FEBRUARY - The Chief Officer of the Liverpool Fire Brigade instructed his District Officers to find accommodation for the housing of the expected Government issue pumps for the AFS pumps. The instructions, for estimating purposes were that a shed or garage which could house a large car was required, No heed was given that men would be on duty here and the need for sleeping accommodation or messing facilities. A detailed record of accommodation was, however, also compiled.

MARCH 29 - 100 of the 4,000 personnel required had enrolled; the Salvage Corps volunteered its 44 members.

ALSO IN MARCH - Report to Liverpool Watch Committee [WC] showed the sites for 20 auxiliary stations had been selected. The plan was for eight of the regular Brigade’s pumps to stay at their stations, the other eight would be dispersed to eight of the new stations.

A total of 12 AFS Heavy Units would be required for the remaining 12 auxiliary stations
JUNE 7 - WC advised that the Corporation now owned the lease on the St Anne Sreett Drill hall at £300 per annum (pa). AFS training would be undertaken there. Hatton Garden, which was then being used, was not suitable, as training had to be suspended in inclement weather.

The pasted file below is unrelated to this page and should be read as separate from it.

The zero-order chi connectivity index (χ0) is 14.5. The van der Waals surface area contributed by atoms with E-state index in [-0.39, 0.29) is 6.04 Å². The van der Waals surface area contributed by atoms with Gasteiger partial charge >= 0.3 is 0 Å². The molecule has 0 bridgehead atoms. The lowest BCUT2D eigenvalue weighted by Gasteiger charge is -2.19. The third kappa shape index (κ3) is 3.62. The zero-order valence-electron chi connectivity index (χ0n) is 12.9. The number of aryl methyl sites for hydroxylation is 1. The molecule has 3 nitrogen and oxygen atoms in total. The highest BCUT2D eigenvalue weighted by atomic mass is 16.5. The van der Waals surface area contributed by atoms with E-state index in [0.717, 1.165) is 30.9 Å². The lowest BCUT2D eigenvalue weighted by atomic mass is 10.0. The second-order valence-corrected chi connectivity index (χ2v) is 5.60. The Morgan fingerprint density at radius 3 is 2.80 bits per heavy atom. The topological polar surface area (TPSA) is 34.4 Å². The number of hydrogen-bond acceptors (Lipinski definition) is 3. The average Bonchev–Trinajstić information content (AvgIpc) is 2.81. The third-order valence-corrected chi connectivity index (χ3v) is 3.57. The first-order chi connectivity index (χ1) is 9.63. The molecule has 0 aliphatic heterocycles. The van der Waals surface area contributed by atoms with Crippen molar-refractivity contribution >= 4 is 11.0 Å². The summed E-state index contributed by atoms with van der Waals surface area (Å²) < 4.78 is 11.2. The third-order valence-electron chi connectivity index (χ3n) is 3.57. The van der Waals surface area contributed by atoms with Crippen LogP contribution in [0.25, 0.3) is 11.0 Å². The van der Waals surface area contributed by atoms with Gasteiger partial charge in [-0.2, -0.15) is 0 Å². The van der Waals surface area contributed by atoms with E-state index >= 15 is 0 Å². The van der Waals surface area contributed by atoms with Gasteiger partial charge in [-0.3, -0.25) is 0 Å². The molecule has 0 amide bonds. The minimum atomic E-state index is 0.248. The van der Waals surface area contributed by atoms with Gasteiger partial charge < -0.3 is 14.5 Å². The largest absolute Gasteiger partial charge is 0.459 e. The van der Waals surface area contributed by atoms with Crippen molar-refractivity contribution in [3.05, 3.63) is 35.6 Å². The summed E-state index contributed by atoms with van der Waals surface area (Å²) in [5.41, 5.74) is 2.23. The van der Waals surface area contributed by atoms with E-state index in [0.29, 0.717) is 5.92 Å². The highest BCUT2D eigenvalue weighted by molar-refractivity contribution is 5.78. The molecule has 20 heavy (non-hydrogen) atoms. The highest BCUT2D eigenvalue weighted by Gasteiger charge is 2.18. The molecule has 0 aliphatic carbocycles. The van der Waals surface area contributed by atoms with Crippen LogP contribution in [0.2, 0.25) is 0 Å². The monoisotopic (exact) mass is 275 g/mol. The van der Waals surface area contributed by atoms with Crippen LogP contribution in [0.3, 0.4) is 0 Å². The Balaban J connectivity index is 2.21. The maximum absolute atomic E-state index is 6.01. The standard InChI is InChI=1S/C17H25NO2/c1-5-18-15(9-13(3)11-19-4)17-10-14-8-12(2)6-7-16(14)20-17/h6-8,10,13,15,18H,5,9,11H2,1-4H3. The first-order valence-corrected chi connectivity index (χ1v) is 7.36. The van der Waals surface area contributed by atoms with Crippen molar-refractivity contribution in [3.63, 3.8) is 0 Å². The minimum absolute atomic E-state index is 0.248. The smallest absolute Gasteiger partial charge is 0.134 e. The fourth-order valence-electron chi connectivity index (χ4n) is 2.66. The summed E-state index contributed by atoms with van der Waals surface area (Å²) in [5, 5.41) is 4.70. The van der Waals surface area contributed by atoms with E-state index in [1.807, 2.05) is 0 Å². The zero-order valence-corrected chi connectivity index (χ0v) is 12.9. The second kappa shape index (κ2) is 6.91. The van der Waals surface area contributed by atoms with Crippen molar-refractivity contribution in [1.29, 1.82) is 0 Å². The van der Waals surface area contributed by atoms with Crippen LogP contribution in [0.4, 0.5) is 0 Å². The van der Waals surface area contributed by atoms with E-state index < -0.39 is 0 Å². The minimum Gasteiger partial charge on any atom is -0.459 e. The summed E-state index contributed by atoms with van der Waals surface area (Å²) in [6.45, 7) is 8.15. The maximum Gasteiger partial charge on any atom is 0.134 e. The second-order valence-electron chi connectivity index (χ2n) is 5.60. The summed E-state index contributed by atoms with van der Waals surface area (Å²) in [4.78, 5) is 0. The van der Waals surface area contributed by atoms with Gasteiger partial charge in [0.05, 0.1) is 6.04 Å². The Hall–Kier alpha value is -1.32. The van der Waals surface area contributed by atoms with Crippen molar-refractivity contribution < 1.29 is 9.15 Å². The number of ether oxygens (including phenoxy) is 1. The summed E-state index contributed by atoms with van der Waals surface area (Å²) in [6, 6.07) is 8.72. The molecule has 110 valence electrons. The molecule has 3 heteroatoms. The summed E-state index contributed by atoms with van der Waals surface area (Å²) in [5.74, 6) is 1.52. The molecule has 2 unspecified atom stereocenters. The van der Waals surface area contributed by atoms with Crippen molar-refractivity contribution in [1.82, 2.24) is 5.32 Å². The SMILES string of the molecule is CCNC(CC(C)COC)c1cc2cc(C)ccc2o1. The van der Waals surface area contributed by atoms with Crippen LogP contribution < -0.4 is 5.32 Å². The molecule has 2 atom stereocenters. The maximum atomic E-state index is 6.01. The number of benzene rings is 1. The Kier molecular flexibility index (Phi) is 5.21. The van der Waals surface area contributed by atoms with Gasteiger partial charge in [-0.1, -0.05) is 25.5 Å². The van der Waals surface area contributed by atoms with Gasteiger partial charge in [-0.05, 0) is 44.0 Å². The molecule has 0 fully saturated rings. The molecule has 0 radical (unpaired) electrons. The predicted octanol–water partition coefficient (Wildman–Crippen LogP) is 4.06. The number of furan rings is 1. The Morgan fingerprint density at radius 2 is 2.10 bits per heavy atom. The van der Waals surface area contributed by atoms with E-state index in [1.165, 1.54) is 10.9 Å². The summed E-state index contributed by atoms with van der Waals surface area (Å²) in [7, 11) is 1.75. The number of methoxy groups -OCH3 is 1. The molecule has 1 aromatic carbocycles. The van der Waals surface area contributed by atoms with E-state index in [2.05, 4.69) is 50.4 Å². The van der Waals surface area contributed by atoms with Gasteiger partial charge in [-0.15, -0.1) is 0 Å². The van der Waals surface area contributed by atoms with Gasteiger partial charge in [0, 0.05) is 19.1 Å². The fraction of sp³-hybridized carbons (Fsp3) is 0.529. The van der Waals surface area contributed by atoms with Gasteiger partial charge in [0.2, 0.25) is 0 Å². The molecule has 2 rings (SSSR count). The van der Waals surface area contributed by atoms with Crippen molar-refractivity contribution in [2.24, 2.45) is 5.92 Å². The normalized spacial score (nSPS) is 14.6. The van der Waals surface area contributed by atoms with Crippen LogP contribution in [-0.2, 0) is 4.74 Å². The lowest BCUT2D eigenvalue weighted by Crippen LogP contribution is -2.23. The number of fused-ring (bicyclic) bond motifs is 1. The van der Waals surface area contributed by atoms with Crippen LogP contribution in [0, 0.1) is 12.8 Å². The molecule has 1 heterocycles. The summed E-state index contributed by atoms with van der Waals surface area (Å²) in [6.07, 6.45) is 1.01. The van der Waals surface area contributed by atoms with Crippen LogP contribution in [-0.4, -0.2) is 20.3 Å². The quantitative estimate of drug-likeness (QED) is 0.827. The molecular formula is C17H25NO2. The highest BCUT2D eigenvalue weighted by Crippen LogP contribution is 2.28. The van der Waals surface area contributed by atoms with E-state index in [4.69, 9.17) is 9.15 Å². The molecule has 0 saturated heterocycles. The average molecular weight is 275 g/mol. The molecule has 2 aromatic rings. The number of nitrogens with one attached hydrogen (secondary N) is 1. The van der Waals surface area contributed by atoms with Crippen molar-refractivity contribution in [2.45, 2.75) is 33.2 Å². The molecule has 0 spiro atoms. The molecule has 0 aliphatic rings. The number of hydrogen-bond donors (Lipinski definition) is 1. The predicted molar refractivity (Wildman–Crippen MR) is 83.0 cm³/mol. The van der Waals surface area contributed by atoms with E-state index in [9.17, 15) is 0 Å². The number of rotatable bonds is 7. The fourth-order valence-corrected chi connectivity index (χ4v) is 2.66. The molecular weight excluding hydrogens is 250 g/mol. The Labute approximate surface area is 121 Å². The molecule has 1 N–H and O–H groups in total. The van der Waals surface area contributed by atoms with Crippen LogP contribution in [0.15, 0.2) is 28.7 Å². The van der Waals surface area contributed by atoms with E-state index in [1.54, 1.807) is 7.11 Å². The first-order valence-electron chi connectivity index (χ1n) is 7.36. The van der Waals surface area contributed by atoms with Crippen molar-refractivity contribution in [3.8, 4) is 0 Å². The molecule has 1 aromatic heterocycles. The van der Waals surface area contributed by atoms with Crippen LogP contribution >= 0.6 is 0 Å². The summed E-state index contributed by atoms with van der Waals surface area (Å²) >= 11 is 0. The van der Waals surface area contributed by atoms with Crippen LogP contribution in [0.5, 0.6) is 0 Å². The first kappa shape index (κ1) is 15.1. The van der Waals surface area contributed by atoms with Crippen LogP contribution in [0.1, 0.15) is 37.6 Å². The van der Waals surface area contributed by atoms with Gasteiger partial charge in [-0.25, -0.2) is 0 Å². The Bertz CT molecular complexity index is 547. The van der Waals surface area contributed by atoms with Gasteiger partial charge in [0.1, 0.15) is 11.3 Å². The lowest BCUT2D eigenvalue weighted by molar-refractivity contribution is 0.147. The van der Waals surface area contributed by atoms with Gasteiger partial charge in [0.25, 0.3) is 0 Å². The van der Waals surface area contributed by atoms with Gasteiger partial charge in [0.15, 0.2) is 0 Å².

ALSO IN JUNE - WC approved £500 to fund the AFS efficiency bonus for completing training.

JULY 12 - WC met, the Air Raid Precautions had rented the disused TA barracks at Low Hill (St Anne St) to store gas masks. Only one of the two drill halls was, however, required. The second one could be used to store fire engines.

AFS Botanic Road, 1940.
AFS Botanic Road, 1940.

357 AFS Sector Posts were planned in the City and 25 more on the Docks each to be equipped with a trailer pump making 382 in all. There were now to be 30 Auxiliary fire stations.

NOVEMBER 3 - The first 147 men passed out in a ceremony at St Anne Street Barracks, None had uniforms which, Chief Officer Oakes requested the uniforms should be issued as soon as possible and Alderman Cross agreed to do everything to expedite this.